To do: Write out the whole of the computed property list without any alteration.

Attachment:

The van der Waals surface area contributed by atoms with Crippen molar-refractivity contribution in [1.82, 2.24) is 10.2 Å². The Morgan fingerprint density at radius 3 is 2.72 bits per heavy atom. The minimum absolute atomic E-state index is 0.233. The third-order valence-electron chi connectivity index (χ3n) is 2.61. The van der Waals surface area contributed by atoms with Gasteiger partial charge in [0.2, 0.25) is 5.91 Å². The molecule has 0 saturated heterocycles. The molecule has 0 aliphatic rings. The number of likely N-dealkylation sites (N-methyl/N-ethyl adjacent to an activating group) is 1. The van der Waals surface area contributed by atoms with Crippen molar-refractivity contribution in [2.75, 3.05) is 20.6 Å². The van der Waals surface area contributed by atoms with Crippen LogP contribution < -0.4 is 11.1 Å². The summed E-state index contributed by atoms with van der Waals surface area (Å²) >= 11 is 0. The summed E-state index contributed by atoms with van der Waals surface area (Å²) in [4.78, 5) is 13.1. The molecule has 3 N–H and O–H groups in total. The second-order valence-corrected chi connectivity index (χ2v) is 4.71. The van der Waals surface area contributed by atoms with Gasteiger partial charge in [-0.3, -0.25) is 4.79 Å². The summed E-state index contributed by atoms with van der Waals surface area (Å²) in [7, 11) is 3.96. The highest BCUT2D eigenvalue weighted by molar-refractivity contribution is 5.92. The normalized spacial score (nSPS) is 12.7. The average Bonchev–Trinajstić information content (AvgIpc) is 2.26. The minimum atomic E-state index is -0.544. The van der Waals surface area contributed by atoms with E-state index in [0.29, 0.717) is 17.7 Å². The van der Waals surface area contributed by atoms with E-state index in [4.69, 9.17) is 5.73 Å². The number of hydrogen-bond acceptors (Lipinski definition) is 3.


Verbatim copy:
The van der Waals surface area contributed by atoms with Crippen molar-refractivity contribution in [1.82, 2.24) is 10.2 Å². The Morgan fingerprint density at radius 3 is 2.72 bits per heavy atom. The minimum absolute atomic E-state index is 0.233. The third-order valence-electron chi connectivity index (χ3n) is 2.61. The van der Waals surface area contributed by atoms with Gasteiger partial charge in [0.2, 0.25) is 5.91 Å². The molecule has 0 saturated heterocycles. The molecule has 0 aliphatic rings. The number of likely N-dealkylation sites (N-methyl/N-ethyl adjacent to an activating group) is 1. The van der Waals surface area contributed by atoms with Crippen molar-refractivity contribution in [2.75, 3.05) is 20.6 Å². The van der Waals surface area contributed by atoms with Crippen LogP contribution < -0.4 is 11.1 Å². The summed E-state index contributed by atoms with van der Waals surface area (Å²) >= 11 is 0. The summed E-state index contributed by atoms with van der Waals surface area (Å²) in [4.78, 5) is 13.1. The molecule has 3 N–H and O–H groups in total. The second-order valence-corrected chi connectivity index (χ2v) is 4.71. The van der Waals surface area contributed by atoms with Gasteiger partial charge in [-0.3, -0.25) is 4.79 Å². The summed E-state index contributed by atoms with van der Waals surface area (Å²) in [7, 11) is 3.96. The highest BCUT2D eigenvalue weighted by molar-refractivity contribution is 5.92. The normalized spacial score (nSPS) is 12.7. The average Bonchev–Trinajstić information content (AvgIpc) is 2.26. The minimum atomic E-state index is -0.544. The van der Waals surface area contributed by atoms with E-state index in [0.29, 0.717) is 17.7 Å². The van der Waals surface area contributed by atoms with E-state index in [4.69, 9.17) is 5.73 Å². The number of hydrogen-bond acceptors (Lipinski definition) is 3.